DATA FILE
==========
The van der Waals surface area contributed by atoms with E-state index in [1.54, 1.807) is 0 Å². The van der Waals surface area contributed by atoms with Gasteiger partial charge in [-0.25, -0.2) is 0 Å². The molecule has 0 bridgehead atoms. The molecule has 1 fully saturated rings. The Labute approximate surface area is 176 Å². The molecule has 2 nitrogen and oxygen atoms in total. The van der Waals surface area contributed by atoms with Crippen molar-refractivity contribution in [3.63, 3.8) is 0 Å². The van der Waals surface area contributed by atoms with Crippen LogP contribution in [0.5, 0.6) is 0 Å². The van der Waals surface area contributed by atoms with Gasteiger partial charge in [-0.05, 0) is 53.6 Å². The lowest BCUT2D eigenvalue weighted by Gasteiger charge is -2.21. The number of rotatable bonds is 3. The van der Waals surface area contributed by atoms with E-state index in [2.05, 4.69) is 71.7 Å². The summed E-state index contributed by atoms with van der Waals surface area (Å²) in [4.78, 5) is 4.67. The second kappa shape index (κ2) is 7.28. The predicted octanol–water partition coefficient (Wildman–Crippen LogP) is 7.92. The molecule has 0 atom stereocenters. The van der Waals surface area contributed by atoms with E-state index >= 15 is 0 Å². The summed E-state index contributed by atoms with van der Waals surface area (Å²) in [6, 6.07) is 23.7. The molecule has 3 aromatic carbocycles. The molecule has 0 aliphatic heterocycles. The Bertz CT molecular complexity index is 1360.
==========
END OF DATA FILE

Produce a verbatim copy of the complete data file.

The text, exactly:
The van der Waals surface area contributed by atoms with E-state index in [1.54, 1.807) is 0 Å². The van der Waals surface area contributed by atoms with Gasteiger partial charge in [-0.25, -0.2) is 0 Å². The molecule has 0 bridgehead atoms. The molecule has 1 fully saturated rings. The Labute approximate surface area is 176 Å². The molecule has 2 nitrogen and oxygen atoms in total. The van der Waals surface area contributed by atoms with Crippen molar-refractivity contribution in [3.63, 3.8) is 0 Å². The van der Waals surface area contributed by atoms with Crippen LogP contribution in [0.5, 0.6) is 0 Å². The van der Waals surface area contributed by atoms with Gasteiger partial charge in [-0.05, 0) is 53.6 Å². The lowest BCUT2D eigenvalue weighted by Gasteiger charge is -2.21. The number of rotatable bonds is 3. The van der Waals surface area contributed by atoms with E-state index in [2.05, 4.69) is 71.7 Å². The summed E-state index contributed by atoms with van der Waals surface area (Å²) in [4.78, 5) is 4.67. The second kappa shape index (κ2) is 7.28. The predicted octanol–water partition coefficient (Wildman–Crippen LogP) is 7.92. The molecule has 0 atom stereocenters. The van der Waals surface area contributed by atoms with E-state index >= 15 is 0 Å². The summed E-state index contributed by atoms with van der Waals surface area (Å²) in [6, 6.07) is 23.7. The molecule has 3 aromatic carbocycles. The molecule has 0 aliphatic heterocycles. The Bertz CT molecular complexity index is 1360.